On Mon, Mar 24, 2008 at 12:44 PM, Les Mikesell <lesmikesell_at_gmail.com> wrote:
> Jared Hardy wrote:
> > While I like the amusing subtlety of the suggestion here, I think a
> > lot of this discussion is ignoring the basics of good interface
> > design.
> Err... you mean repeatable, reusable, consistent patterns instead of a
> gazillion special case exceptions?
No, I mean starting with the basic reasonable assumptions in the
defaults (like case insensitivity), and adding options for the more
rare exceptions from there.
> > Useful defaults are very important to all interfaces, even
> > command-line tools -- especially when appealing to a broad user base.
> > Most (if not all) users try to avoid files having the same name with
> > mixed case, and by the same token don't think about case when writing
> > comparison rules.
> I think you mean users who only have experience on only one platform here.
No, I mean humans. I could care less about what platforms those humans
are using at any given time. Most people I talk to do NOT think these
files would be likely to have any different content or meaning, no
matter what their technical background is:
That is regardless of platform.
> > In Windows, they don't even really have a choice in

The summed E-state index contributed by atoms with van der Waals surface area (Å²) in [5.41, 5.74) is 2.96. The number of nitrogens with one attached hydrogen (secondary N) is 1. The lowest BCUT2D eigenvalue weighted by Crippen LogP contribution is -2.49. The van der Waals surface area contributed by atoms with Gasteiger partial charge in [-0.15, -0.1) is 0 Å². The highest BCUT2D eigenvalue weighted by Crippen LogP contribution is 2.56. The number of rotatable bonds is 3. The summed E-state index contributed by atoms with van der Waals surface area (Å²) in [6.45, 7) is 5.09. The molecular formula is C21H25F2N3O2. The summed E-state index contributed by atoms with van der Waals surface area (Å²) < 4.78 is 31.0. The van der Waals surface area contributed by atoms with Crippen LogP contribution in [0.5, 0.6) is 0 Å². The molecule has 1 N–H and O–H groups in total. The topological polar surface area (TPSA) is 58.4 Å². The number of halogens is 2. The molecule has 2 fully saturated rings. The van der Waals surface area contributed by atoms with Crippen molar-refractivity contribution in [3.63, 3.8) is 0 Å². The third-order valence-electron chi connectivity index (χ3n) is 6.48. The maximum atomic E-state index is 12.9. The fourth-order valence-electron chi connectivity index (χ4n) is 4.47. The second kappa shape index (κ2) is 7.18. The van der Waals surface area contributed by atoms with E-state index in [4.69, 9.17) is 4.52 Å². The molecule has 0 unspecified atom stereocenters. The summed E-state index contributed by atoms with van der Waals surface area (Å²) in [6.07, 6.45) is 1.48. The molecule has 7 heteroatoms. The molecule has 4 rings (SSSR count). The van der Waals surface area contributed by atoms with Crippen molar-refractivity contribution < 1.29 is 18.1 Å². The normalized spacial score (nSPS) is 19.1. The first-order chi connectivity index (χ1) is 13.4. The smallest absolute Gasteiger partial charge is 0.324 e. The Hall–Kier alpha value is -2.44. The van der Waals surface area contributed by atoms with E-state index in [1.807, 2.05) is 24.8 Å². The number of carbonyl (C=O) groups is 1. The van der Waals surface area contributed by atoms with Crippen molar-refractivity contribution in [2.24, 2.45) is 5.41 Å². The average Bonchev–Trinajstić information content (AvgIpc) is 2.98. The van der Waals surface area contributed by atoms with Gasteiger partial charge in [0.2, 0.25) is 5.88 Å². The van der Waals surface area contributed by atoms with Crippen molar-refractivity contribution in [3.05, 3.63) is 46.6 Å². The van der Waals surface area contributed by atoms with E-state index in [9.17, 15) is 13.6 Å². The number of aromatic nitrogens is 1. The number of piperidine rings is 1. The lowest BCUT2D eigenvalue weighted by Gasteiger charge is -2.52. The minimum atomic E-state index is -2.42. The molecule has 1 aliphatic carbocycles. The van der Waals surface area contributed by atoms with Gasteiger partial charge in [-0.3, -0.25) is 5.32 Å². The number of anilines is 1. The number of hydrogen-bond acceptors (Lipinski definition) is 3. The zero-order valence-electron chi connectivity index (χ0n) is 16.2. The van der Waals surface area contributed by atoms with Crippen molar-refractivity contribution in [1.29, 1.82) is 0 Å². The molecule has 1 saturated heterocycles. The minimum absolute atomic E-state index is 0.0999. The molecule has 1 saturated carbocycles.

> > the matter, so all features that favor case-insensitivity there should
> > be enabled at all times, regardless of user preference. Even in my
> > C/++ programming, I tend towards case-insensitive string comparison
> > routines by default. Forcing humans to be that consistent, about
> > something as subtle as case, is just a fool's errand.
> But absolutely necessary if you ever have any hope of escaping your
> single-platform trap.
Again, my admittedly biased views are regardless of platform. I
actually think allowing the confusion of matching mixed case, in
something that is expected to be interpreted by humans, like file
names and paths, is a huge mistake on ANY platform. It's one of the
few problems I have left with POSIX environments in general. Even in
something as technical as programming, if I saw any code labeling
separate functions (or worse, classes) with the same name but
different case, I would strongly suspect the author of intentional
obfuscation. There is no valid technical reason to require such
> > So, I'm obviously biased here, maybe in part from dealing with
> > artists as my primary users. I just tend to think case-insensitivity
> > should be the default for ALL user facing string operations,
> > especially with something as arbitrary as file names.
> Yes, you are biased. It is absolutely wrong to not be aware of the
> difference, especially in filenames and the problems it causes in a
> mixed-platform world.
You seem to be very biased as well, just with less admission. I'm not
arguing that it's right not to be *aware* of the difference, at least
not in all cases. I just think it's a valid assumption, that the
interface should by default take into account the perceptions of the
average user -- label case does not provide a sufficient difference in
object definition to be noteworthy.
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Received on 2008-03-24 21:06:04 CET